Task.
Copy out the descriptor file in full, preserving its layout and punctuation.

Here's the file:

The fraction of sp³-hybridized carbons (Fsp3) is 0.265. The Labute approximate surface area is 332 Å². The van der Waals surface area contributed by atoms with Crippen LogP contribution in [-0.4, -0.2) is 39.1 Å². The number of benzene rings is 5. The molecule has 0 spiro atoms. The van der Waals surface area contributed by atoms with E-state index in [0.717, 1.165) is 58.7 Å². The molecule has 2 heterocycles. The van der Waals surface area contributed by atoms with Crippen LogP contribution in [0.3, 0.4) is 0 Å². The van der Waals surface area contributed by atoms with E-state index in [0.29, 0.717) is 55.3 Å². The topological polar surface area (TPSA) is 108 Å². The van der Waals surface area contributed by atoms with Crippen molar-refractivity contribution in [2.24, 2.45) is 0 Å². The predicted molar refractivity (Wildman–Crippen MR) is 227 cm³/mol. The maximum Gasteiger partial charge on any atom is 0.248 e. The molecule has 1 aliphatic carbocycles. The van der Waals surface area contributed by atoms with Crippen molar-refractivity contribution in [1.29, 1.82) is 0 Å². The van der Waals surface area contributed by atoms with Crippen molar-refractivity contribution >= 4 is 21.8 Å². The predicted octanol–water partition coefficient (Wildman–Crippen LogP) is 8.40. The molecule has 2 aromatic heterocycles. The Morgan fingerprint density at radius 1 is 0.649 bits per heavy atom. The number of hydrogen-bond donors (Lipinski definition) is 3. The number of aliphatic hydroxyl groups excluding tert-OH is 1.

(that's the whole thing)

The fraction of sp³-hybridized carbons (Fsp3) is 0.265. The Labute approximate surface area is 332 Å². The van der Waals surface area contributed by atoms with Crippen LogP contribution in [-0.4, -0.2) is 39.1 Å². The number of benzene rings is 5. The molecule has 0 spiro atoms. The van der Waals surface area contributed by atoms with E-state index in [0.717, 1.165) is 58.7 Å². The molecule has 2 heterocycles. The van der Waals surface area contributed by atoms with Crippen LogP contribution in [0.3, 0.4) is 0 Å². The van der Waals surface area contributed by atoms with E-state index in [0.29, 0.717) is 55.3 Å². The topological polar surface area (TPSA) is 108 Å². The van der Waals surface area contributed by atoms with Crippen molar-refractivity contribution in [2.24, 2.45) is 0 Å². The predicted molar refractivity (Wildman–Crippen MR) is 227 cm³/mol. The maximum Gasteiger partial charge on any atom is 0.248 e. The molecule has 1 aliphatic carbocycles. The van der Waals surface area contributed by atoms with Crippen molar-refractivity contribution in [1.29, 1.82) is 0 Å². The van der Waals surface area contributed by atoms with Crippen molar-refractivity contribution >= 4 is 21.8 Å². The predicted octanol–water partition coefficient (Wildman–Crippen LogP) is 8.40. The molecule has 2 aromatic heterocycles. The Morgan fingerprint density at radius 1 is 0.649 bits per heavy atom. The number of hydrogen-bond donors (Lipinski definition) is 3. The number of aliphatic hydroxyl groups excluding tert-OH is 1.